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Toxins 2017, 9(10), 321; https://doi.org/10.3390/toxins9100321

Anti-Salmonella Activity Modulation of Mastoparan V1—A Wasp Venom Toxin—Using Protease Inhibitors, and Its Efficient Production via an Escherichia coli Secretion System

1
Swine Science and Technology Center, Gyeongnam National University of Science and Technology, Gyeongnam 52725, Korea
2
National Institute of Biological Resources (NIBR), Environmental Research Complex, Incheon 22689, Korea
3
Veterinary Public Health, College of Veterinary Medicine and Bio-Safety Research Institute, Chonbuk National University, Iksan 54596, Korea
4
Komipharm International Co. Ltd., Gyeonggi 15094, Korea
5
Department of Alternative Medicine, Kyonggi University, Gyeonggi 16227, Korea
These authors contributed equally to this work.
*
Author to whom correspondence should be addressed.
Academic Editor: Steve Peigneur
Received: 15 September 2017 / Revised: 10 October 2017 / Accepted: 11 October 2017 / Published: 13 October 2017
(This article belongs to the Special Issue Toxins in Drug Discovery and Pharmacology)
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Abstract

A previous study highlighted that mastoparan V1 (MP-V1), a mastoparan from the venom of the social wasp Vespula vulgaris, is a potent antimicrobial peptide against Salmonella infection, which causes enteric diseases. However, there exist some limits for its practical application due to the loss of its activity in an increased bacterial density and the difficulty of its efficient production. In this study, we first modulated successfully the antimicrobial activity of synthetic MP-V1 against an increased Salmonella population using protease inhibitors, and developed an Escherichia coli secretion system efficiently producing active MP-V1. The protease inhibitors used, except pepstatin A, significantly increased the antimicrobial activity of the synthetic MP-V1 at minimum inhibitory concentrations (determined against 106 cfu/mL of population) against an increased population (108 cfu/mL) of three different Salmonella serotypes, Gallinarum, Typhimurium and Enteritidis. Meanwhile, the E. coli strain harboring OmpA SS::MP-V1 was identified to successfully secrete active MP-V1 into cell-free supernatant, whose antimicrobial activity disappeared in the increased population (108 cfu/mL) of Salmonella Typhimurium recovered by adding a protease inhibitor cocktail. Therefore, it has been concluded that our challenge using the E. coli secretion system with the protease inhibitors is an attractive strategy for practical application of peptide toxins, such as MP-V1. View Full-Text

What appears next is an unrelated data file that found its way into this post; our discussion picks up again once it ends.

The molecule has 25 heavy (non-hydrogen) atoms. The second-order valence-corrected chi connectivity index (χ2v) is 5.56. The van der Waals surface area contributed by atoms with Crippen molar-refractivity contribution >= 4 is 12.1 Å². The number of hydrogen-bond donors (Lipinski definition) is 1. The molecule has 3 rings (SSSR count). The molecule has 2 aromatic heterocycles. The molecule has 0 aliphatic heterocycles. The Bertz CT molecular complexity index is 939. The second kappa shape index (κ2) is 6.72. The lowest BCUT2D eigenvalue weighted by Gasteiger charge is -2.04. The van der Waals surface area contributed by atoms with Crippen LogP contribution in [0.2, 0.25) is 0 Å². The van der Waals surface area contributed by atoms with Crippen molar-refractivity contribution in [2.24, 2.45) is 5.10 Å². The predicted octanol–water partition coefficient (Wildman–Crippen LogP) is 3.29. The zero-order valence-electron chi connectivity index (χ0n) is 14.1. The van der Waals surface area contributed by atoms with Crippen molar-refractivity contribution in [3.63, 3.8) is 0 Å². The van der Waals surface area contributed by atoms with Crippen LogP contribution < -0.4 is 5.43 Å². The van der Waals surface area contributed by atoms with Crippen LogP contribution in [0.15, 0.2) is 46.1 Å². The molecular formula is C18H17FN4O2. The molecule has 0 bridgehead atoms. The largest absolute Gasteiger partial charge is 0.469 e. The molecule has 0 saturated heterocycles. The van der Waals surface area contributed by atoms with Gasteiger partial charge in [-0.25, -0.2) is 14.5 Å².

Keywords: AMP; bacterial secretion system; inoculum effect; mastoparan; MP-V1; protease inhibitor; Salmonella; wasp venom toxin AMP; bacterial secretion system; inoculum effect; mastoparan; MP-V1; protease inhibitor; Salmonella; wasp venom toxin
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Ha, Y.J.; Kim, S.W.; Lee, C.W.; Bae, C.-H.; Yeo, J.-H.; Kim, I.-S.; Gal, S.W.; Hur, J.; Jung, H.-K.; Kim, M.-J.; Bang, W.Y. Anti-Salmonella Activity Modulation of Mastoparan V1—A Wasp Venom Toxin—Using Protease Inhibitors, and Its Efficient Production via an Escherichia coli Secretion System. Toxins 2017, 9, 321.

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